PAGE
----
IXD104- My Travel App Content Research

The idea of my app is that the user can virtually “travel” through different deserts, learning about the types and what wildlife live there. To gain more of an understanding on the topic of ‘Deserts’, I wanted to do some in-depth research.

What are deserts?

A desert is a vast, arid area of land that receives less than 25cm of precipitation a year. This causes hostile living conditions for plants and animals. They experience extreme temperatures both hot and cold depending on, the type of desert or the time of day/time of year.

Types of deserts

Arid (hot and dry)

When anyone is asked to think of a desert, Arid is most likely to come to mind. They are barren with little sign of life. Temperatures can reach as high as 39 degrees Celsius and at night that can fall, on average, to -3.9.

The most well-known arid desert is the Sahara as it is the second largest desert in the world. Covering the majority of northern Africa, it has an area of over 3,300,000 square miles. The high winds often scoop sand from the ground creating sandstorms. It is very rare for it to rain here, in fact, the total rainfall is less than 3 inches per year. This makes it an unlikely place for animals and plants to habituate. Despite this, there are over 500 species of plant that live here and around 70 species of animals. They are very well-adapted to these conditions in order to survive. Although most of the desert consists of barren land, sand sheets and dunes (covering 25%), there are some water sources. For example, the famous river Nile.

Semi-arid

These deserts have slightly cooler temperatures. They still have long, hot summers but it is followed by a winter with some rain. These deserts are found in North America, Greenland, Europe, and Asia. The conditions of these types of desert are less harsh, making it easier for animals and plants to live. The desert floor ranges from loose rock fragments, gravel or sand.

Coastal

A good example of this is the Atacama Desert in North America, stretching from Peru to Chile. It is known as the driest place on earth, receiving very little to no rain, making animal and plant life almost non-existent here. However, closer to the coast, there is some rainfall and therefore, some life. One of the reasons it is so dry is because of the rain shadow effect. This is when mountains block “rain producing weather systems” from a region. In this case, Atacama is blocked by the Andes mountain range.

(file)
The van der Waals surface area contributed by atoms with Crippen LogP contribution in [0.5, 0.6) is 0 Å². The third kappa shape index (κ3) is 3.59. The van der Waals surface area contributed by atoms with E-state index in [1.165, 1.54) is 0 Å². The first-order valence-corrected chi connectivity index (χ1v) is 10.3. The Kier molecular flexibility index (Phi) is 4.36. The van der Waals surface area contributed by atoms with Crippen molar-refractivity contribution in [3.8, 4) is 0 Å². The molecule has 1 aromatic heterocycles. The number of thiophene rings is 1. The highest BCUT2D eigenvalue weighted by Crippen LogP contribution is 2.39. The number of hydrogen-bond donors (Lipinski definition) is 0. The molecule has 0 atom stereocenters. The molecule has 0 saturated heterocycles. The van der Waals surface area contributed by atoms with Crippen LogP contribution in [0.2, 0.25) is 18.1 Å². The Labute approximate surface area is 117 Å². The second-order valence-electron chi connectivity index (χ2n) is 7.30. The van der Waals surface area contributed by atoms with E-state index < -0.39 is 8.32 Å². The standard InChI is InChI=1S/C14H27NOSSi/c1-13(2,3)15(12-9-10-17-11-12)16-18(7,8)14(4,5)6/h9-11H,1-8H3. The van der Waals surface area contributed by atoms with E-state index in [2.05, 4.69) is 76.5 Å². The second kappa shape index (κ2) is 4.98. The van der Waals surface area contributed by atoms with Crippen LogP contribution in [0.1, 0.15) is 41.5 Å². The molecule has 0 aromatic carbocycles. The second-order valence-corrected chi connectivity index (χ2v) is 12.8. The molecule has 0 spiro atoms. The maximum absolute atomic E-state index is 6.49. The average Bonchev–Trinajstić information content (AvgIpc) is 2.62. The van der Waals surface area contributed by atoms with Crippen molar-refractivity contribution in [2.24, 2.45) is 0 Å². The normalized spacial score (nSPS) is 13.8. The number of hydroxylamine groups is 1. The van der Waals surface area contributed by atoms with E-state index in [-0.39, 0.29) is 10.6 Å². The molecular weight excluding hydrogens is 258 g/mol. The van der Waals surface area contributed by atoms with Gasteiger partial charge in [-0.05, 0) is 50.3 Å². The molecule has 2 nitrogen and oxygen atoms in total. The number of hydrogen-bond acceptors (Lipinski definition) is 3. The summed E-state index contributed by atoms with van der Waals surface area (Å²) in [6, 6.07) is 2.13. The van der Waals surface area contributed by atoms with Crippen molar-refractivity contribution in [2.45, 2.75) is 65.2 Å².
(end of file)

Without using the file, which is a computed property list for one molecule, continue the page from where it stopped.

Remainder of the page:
The temperatures for this coastal desert reach around 35 degrees during the day and drop to around 5 degrees at night.

Polar deserts

Polar, also known as cold deserts are still dry but have extremely low temperatures compared to others. Their small amounts of precipitation is usually in the form of snow due to the lack of moisture in the air. In fact, Antarctica is drier than the Sahara as it experiences less precipitation per year. This is because the extremely low temperatures prevent evaporation.

It is covered in sheets of ice and has roughly only 166mm of rain per year. It is the largest desert on earth being 5.5 million square miles. When looking at the landscape, it looks devoid of life, however, it is underneath the ice where a lot of wildlife habitate.

 

Desert wildlife

To live in these harsh conditions, animals have had to adapt to the environment.

Golden Jackal: Their fur changes colour with the seasons, in summer it is lighter and in winter it becomes darker. This means they can stabilize their body temperature from one extreme to the other. They also have great night vision, strong hearing, and smell, enabling them to find pray, even in harsh conditions.

Camels: They have humps to store fat which can be broken down into water and energy. This is essential as they can travel miles when nourishment isn’t available. When they do come across food, they have tough lips, allowing them to pick through thorny plants. They also have 2 sets of eyelashes to protect their eyes from sandstorms which are common.

Fennec Fox: These are the smallest fox species. They are nocturnal which helps them deal with the heat as it is usually cooler at night. Their thick hair keeps them warm during the cold nights and protects them from the sun during the day. Their large ears also help keep them cool as they radiate body heat.

Emperor penguin: This is a good example of an animal which has adapted to a cold desert environment. As Antarctica doesn’t have many feeding opportunities on its surface, penguins of course have to swim in the cold water for food. Therefore, they have adapted to be able to dive up to 550 metres and hold their breath for up to 22 minutes. Their short stiff tail helps them keep balanced on land and prevents heat loss.

These are just some examples of the wildlife I could include in my app. If I want to include more or focus on a certain type of desert, I will of course research further.

 

 

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